Woke up to green tea. And green grass. On which three bodies had fallen. The newspaper’s image was without them. Bodiless grass. Malad, Mumbai. A 31-year-old threw her son down from the 19th floor. Then her daughter. They were seven and nine years old. She flung herself after that. Dead on arrival at the hospital. A school satchel, a tiffin box with freshly-made sandwiches. A milk bottle half full. Half empty. A water bottle. A suicide note. Why? Is it? Other motives. What? How?
She was a chartered accountant and teacher. A wife. Made her last call to her mother. Had breakfast. Packed the school bag, the tiffin. Took the lift upstairs. Witnessed by the liftman. How long did it take? It was all over within minutes. People are discussing depression. Some are saying she was full of life.
So many thoughts. When you see objects that were used by people minutes ago lying in repose without their owners who are now dead you begin to wonder about the longevity of things. Green tea. Green grass. Death in green.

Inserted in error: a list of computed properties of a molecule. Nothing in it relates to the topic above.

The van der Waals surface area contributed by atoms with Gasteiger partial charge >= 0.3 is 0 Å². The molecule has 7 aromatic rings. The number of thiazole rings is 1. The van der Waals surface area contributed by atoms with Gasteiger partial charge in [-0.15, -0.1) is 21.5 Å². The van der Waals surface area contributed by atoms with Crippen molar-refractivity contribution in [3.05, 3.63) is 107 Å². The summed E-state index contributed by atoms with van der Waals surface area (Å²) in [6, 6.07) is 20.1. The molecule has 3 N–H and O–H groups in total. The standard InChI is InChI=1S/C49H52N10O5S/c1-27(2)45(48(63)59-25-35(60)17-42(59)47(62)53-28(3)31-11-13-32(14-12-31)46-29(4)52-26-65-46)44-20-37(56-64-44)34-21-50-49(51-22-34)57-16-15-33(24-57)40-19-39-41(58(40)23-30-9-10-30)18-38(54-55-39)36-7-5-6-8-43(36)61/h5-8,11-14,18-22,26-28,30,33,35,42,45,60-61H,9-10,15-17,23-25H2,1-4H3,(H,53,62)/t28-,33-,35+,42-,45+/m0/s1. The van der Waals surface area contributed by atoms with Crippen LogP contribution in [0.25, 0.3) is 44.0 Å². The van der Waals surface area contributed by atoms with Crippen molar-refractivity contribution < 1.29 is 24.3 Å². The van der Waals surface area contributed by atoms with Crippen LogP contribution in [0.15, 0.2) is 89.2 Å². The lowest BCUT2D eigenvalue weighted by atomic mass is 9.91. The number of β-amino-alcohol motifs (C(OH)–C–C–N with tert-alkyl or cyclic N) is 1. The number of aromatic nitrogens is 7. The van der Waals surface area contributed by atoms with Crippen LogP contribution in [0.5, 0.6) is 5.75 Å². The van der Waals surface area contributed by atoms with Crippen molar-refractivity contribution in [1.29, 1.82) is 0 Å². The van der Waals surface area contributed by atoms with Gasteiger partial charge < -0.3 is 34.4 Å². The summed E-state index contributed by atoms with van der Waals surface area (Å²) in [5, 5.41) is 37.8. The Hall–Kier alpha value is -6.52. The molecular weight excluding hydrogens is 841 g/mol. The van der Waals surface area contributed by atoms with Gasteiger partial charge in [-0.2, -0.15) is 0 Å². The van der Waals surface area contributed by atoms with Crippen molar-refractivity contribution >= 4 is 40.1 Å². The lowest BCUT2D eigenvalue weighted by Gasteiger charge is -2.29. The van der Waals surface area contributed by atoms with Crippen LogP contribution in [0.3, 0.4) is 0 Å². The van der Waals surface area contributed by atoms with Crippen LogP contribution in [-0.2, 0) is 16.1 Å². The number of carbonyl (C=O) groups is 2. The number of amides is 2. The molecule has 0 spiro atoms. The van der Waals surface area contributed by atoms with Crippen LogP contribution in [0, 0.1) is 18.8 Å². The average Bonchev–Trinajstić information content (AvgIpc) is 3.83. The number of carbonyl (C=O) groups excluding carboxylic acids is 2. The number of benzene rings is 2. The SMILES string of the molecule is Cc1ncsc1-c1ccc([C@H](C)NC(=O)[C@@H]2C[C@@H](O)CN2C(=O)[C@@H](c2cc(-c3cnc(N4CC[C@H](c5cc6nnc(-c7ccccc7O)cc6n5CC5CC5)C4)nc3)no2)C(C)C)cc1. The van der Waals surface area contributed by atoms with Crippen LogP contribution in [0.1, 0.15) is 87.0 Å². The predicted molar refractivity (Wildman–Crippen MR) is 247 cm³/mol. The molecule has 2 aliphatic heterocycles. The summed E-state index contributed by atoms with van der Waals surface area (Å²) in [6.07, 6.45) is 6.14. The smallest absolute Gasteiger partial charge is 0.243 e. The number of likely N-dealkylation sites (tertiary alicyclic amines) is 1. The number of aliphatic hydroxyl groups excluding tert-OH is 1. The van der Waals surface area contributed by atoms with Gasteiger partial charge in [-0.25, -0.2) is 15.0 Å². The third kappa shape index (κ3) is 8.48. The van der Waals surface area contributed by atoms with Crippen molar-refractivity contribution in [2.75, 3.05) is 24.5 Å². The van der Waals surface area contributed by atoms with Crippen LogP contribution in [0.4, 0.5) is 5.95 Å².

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Everyday something happens. Our lives don’t change, but what about our thoughts? This is not about sympathy or even empathy. Why did the editor in my early days in journalism tell me that I need to be detached? Why did another repeat it years later when I should have become seasoned and hardened? But, how could I walk away after seeing the smouldering fires, the bulldozed slums, the scars? How could I type out however many words that would fit into the page when words were not enough?
If I can get attached to a piece of bauble or the tree outside my window, then I cannot distance myself from the human dilemma. I take back and retain others’ emotions. Because it could have been me.
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There have been rather disparate views on feminism in my earlier post.